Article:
Chandran Receives NSF CAREER Award

Kartik Chandran, assistant professor of earth and environmental engineering, has been awarded an NSF CAREER Award for $400,000 to study "Molecular mechanisms and metabolic modeling of N2O and NO emission fluxes from biological nitrogen removal reactors." The CAREER Award is the NSF's most prestigious award to junior faculty, given to teacher-scholars who have shown leadership in integrating outstanding research with exceptional educational skills.
Chandran's research centers on engineered wastewater treatment technologies that are enabled by environmental microbiology and biotechnology. His preliminary research has shown that biological nitrogen removal (BNR) processes in wastewater treatment plants may, in fact, produce gases that are environmentally hazardous.
This NSF project will characterize gaseous nitric oxide (NO) and nitrous oxide (N20) emissions from wastewater treatment plants at the molecular mechanism and metabolic modeling levels and will complement the multi-agency funded "Wastewater Treatment and Climate Change" program of the Kartik Chandran Laboratories that aims to characterize N-GHG emissions from wastewater treatment plants around the world.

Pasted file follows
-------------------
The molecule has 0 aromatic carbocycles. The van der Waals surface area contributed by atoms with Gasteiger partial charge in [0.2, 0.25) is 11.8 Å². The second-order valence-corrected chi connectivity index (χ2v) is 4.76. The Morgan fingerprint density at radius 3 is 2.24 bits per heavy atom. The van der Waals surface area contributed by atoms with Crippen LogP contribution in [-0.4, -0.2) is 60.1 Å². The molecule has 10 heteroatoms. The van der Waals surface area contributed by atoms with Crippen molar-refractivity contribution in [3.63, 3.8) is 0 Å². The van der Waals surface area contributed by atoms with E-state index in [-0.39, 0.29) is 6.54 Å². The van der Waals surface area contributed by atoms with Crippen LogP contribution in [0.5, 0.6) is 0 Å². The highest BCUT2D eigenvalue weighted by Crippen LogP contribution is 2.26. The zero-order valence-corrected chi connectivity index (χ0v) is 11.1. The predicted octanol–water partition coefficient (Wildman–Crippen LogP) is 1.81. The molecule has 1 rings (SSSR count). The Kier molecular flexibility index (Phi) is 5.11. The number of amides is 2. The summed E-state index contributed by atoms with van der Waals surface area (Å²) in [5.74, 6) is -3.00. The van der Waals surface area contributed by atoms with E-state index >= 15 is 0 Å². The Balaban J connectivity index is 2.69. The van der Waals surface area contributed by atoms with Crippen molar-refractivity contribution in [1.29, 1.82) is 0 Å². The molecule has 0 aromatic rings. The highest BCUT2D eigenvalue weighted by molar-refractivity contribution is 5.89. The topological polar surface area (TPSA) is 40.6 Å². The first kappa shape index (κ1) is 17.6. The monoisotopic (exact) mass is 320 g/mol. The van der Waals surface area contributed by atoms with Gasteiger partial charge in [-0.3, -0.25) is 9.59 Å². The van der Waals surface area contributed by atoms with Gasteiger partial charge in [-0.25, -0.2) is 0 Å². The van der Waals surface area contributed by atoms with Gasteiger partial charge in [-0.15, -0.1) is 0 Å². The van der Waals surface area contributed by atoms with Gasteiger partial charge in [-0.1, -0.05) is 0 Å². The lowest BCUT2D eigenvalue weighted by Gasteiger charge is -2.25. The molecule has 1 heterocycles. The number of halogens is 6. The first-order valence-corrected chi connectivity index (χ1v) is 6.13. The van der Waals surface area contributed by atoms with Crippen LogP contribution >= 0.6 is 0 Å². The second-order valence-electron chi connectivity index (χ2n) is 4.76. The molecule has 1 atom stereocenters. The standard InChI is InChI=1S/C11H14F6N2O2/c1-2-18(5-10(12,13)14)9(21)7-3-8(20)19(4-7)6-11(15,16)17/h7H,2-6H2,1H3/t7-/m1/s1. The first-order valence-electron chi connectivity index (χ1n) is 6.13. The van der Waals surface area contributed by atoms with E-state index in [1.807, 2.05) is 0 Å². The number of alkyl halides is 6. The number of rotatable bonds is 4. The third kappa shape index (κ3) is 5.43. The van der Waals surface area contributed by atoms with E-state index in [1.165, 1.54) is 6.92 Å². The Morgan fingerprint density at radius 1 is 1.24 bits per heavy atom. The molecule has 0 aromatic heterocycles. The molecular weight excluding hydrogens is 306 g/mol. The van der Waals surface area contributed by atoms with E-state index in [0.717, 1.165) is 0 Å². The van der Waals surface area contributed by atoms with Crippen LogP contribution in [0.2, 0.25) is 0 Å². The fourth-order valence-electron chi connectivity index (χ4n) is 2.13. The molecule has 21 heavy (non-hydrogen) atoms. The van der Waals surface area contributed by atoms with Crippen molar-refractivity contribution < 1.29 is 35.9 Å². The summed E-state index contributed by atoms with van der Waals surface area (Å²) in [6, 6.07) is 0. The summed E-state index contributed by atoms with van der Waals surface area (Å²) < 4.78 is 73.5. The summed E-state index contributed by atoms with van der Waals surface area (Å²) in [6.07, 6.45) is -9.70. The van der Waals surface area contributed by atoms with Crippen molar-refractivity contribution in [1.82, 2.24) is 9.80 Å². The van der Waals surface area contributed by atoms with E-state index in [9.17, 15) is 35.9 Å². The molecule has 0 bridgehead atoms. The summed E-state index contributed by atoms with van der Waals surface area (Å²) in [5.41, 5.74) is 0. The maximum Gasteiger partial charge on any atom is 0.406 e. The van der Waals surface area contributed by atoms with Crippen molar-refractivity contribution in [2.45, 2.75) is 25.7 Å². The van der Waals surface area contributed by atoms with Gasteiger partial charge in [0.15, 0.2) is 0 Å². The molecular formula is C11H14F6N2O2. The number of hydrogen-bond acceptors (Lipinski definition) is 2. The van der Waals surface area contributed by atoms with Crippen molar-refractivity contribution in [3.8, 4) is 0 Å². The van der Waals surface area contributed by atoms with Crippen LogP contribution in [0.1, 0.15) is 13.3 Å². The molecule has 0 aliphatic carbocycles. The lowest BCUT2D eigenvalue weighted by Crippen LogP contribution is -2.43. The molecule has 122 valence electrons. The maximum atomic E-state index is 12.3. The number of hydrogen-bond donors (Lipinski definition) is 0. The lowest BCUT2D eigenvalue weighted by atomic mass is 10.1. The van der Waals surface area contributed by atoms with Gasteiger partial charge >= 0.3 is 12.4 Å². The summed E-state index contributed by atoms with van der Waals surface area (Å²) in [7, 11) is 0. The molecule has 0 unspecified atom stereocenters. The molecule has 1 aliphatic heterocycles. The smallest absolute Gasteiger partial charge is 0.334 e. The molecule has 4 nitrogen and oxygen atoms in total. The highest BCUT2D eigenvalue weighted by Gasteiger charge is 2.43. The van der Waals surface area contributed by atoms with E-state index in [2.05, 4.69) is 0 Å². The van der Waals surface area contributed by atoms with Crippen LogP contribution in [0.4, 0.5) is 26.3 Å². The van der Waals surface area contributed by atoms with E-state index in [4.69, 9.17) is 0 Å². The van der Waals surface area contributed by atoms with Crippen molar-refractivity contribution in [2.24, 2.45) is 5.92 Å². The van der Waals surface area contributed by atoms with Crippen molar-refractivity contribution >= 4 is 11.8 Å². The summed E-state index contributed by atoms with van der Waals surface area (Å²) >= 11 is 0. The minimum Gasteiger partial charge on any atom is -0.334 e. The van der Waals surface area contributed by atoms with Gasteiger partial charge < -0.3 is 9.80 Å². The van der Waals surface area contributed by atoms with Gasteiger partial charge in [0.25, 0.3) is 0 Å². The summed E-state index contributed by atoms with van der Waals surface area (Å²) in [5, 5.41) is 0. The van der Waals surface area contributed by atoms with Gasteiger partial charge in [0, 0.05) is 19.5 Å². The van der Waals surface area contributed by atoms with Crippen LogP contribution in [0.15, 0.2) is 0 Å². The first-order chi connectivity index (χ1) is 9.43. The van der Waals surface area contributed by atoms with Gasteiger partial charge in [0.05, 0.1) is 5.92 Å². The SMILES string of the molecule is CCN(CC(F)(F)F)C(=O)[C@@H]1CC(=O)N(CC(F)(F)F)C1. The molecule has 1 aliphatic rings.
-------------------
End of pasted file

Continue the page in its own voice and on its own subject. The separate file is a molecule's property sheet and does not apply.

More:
"My research goal is to develop BNR technologies that will improve water quality, but not at the cost of deteriorating air-quality," Chandran says. "The greenhouse impact of nitrous oxide is about three hundred times that of carbon dioxide. In addition, nitric oxide is converted to nitrogen dioxide in the atmosphere, and that is one of the primary constituents of the orange smog present during peak air pollution events in urban areas." 
Chandran, who is currently in The Netherlands, is working with colleagues at Technical University-Delft on a complementary project to find the underlying molecular mechanisms that lead to N2O and NO generation by nitrifying bacteria, which are key protagonists in BNR reactors. Read more about Professor Chandran's research.

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